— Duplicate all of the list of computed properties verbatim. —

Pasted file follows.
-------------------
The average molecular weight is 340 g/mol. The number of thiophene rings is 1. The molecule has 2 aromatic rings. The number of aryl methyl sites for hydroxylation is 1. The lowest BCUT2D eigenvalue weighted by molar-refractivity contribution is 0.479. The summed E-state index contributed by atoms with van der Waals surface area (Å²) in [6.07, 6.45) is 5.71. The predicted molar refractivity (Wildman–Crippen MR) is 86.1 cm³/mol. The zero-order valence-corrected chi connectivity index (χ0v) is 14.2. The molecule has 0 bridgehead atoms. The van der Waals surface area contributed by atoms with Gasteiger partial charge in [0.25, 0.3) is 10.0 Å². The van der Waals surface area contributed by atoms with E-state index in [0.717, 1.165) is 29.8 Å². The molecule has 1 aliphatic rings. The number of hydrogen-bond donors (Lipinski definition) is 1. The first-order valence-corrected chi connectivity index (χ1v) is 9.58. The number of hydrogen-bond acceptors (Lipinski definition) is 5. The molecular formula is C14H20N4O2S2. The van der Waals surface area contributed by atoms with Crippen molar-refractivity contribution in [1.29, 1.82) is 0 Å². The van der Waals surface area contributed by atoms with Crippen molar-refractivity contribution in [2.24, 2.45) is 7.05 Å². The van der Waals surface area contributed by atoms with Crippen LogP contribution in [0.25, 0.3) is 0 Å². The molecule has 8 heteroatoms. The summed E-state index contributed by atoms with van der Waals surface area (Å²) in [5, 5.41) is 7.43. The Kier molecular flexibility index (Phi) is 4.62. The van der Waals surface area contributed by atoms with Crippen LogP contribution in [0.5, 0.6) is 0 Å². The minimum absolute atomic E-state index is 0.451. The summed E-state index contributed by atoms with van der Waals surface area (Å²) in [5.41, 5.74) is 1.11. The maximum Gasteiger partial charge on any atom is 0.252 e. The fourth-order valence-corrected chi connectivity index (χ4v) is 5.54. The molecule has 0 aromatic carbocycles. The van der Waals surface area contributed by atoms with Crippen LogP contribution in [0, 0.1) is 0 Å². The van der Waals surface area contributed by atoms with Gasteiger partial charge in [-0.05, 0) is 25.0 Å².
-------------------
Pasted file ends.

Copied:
The average molecular weight is 340 g/mol. The number of thiophene rings is 1. The molecule has 2 aromatic rings. The number of aryl methyl sites for hydroxylation is 1. The lowest BCUT2D eigenvalue weighted by molar-refractivity contribution is 0.479. The summed E-state index contributed by atoms with van der Waals surface area (Å²) in [6.07, 6.45) is 5.71. The predicted molar refractivity (Wildman–Crippen MR) is 86.1 cm³/mol. The zero-order valence-corrected chi connectivity index (χ0v) is 14.2. The molecule has 0 bridgehead atoms. The van der Waals surface area contributed by atoms with Gasteiger partial charge in [0.25, 0.3) is 10.0 Å². The van der Waals surface area contributed by atoms with E-state index in [0.717, 1.165) is 29.8 Å². The molecule has 1 aliphatic rings. The number of hydrogen-bond donors (Lipinski definition) is 1. The first-order valence-corrected chi connectivity index (χ1v) is 9.58. The number of hydrogen-bond acceptors (Lipinski definition) is 5. The molecular formula is C14H20N4O2S2. The van der Waals surface area contributed by atoms with Crippen molar-refractivity contribution in [1.29, 1.82) is 0 Å². The van der Waals surface area contributed by atoms with Crippen molar-refractivity contribution in [2.24, 2.45) is 7.05 Å². The van der Waals surface area contributed by atoms with Crippen LogP contribution in [0.25, 0.3) is 0 Å². The molecule has 8 heteroatoms. The summed E-state index contributed by atoms with van der Waals surface area (Å²) in [5, 5.41) is 7.43. The Kier molecular flexibility index (Phi) is 4.62. The van der Waals surface area contributed by atoms with Crippen LogP contribution in [0.5, 0.6) is 0 Å². The minimum absolute atomic E-state index is 0.451. The summed E-state index contributed by atoms with van der Waals surface area (Å²) in [5.41, 5.74) is 1.11. The maximum Gasteiger partial charge on any atom is 0.252 e. The fourth-order valence-corrected chi connectivity index (χ4v) is 5.54. The molecule has 0 aromatic carbocycles. The van der Waals surface area contributed by atoms with Crippen LogP contribution in [0, 0.1) is 0 Å². The van der Waals surface area contributed by atoms with Gasteiger partial charge in [-0.05, 0) is 25.0 Å².